Inflationary pressures, rising interest rates, extensive flooding, labour shortages and supply chain disruptions are just some of the extenuating factors that have contributed to a highly unusual and irregular trading environment for many businesses this year and last. As a result, businesses including commercial real estate agencies need to take a forensic look at not only their own operations but the financial health of those with whom they do business.
The impact of lockdowns on businesses led to an injection of government stimuli, mortgage holidays from bank lenders and temporary moratoriums on insolvent trading through 2020 and 2021. But with these measures lifting during the last 12 months, many businesses have started to feel the full impact – and while insolvencies are tipped to rise across the board, property firms will be among those most affected.
Several large construction companies for instance have already collapsed this year including Probuild, one of the country’s major operators. This was followed by the nation’s largest home builder, Metricon, being forced to hold talks with clients and banks over its financial viability. Despite the Gold Coast holding the status as one of the country’s fastest growing regions, large construction firm Condev recently went under as did Hotondo Homes in Hobart and, in Perth, Home Innovation Builders and New Sensation Homes. Last year the high-rise builder ABD Group went into liquidation, as well as Queensland outfit Privium Homes which impacted more than 2,000 home buyers and left creditors owed close to $43 million.
According to credit reporting agency, CreditorWatch, the construction sector has the worst late payment record of any industry with one in 10 builders more than 60 days in arrears on their payments to suppliers. In April, co-founder of The Association of Professional Builders Russ Stephens said he believed about 50% of Australian building companies were trading whilst insolvent.
This is why commercial real estate agencies (as well as other business owners) should be doubling down on checking their financial health this EOFY said Patrick Coghlan, CEO of credit reporting agency CreditorWatch. Mr Coghlan warned commercial real estate agents should be on watch for any clients in hospitality, arts and recreation and transport, postal and warehousing as these were the most likely industries to default on payments.
“Australian business owners have been fielding curveballs consistently over the last 24 months,” Mr Coghlan said. “So the end of the financial year is the perfect time to pause and take stock. It’s vital that small business owners use this time to analyse their business, identify opportunities or improvements, and make a strong plan for the year ahead.”
James Flaherty, a convenor at insolvency firm Insolve, said businesses need to act now to ensure they are adequately protecting themselves from suppliers or partners who may be at risk of collapse.
“Particularly in areas such as construction where the industry is experiencing a period of extreme volatility it’s crucial that businesses understand exactly who they’re trading with and the stability of those partners,” Mr Flaherty said. “While construction issues have been well documented, it’s far from the only sector at risk.”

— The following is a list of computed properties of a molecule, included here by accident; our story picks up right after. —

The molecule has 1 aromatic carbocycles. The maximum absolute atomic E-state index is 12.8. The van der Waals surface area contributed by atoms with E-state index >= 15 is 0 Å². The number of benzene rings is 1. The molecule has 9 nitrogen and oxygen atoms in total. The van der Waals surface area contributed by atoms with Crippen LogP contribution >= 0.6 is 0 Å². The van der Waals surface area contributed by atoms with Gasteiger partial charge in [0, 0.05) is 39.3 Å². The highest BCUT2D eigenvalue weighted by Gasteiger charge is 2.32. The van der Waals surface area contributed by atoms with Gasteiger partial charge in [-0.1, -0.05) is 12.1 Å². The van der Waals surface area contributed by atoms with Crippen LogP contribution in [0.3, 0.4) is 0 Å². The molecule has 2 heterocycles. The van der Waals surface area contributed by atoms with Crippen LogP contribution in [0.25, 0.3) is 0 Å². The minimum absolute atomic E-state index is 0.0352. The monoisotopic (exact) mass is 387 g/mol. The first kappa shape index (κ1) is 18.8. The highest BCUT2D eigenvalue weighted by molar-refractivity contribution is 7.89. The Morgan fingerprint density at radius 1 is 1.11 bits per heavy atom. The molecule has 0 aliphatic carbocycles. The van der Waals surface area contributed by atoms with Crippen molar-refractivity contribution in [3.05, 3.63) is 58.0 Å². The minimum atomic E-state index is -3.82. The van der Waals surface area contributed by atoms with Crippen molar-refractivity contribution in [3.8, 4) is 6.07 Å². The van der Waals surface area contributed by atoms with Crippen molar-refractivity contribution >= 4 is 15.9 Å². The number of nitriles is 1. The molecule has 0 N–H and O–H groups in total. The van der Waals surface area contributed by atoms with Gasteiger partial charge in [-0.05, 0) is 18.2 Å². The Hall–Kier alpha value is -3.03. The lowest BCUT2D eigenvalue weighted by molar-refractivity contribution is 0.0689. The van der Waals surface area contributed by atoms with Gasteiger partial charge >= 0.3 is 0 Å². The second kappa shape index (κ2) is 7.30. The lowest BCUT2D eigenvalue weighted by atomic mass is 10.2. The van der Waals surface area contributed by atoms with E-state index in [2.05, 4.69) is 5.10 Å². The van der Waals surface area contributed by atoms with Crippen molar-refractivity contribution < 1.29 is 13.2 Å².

Business owners are being urged to engage with the Australian Tax Office to tailor payment solutions, rather than stick their head in the sand over tax debts. “It is vital companies take heed of the advice issued by the ATO and other expert advisors in the taxation space,” said Korda Mentha executive Craig Shepard, a leading expert in business restructuring. “There is a way through. Solutions can be tailored to suit various circumstances but only when taxpayers realise the critical nature of engaging with those who can help.
“Where they do not engage, insolvency action is a very real possibility. The ATO is already on the front foot – the office recently wrote to those businesses with significant tax obligations outstanding who have not responded to calls and letters. So far, 29,552 awareness letters for disclosure of business tax debts and 52,319 awareness letters about the use of Director Penalty Notices have found their way to businesses and directors.”
To ensure businesses do not miss key pitfalls and loose ends that could lead to major problems down the track CreditorWatch has created an End Of Financial Year Survival Guide in the form of key questions to answer and preventative steps to take before June 30.
- Are your supplier contracts up to date?
- Is your supplier database all up to date?
- Have you been through the Know Your Customer (KYC) process?
- Do you have alerts set up to keep up to date on your customer's activity?
- Are you keeping an eye on your customer payment times compared to the market average?
- Are you ensuring you’re paying all of your customers on time?
- Have you taken out a Personal Properties Security Register (PPSR)?
- Are your customers paying you later than other suppliers?
- What is the average repayment time in your industry?
For more information see CreditorWatch & KordaMentha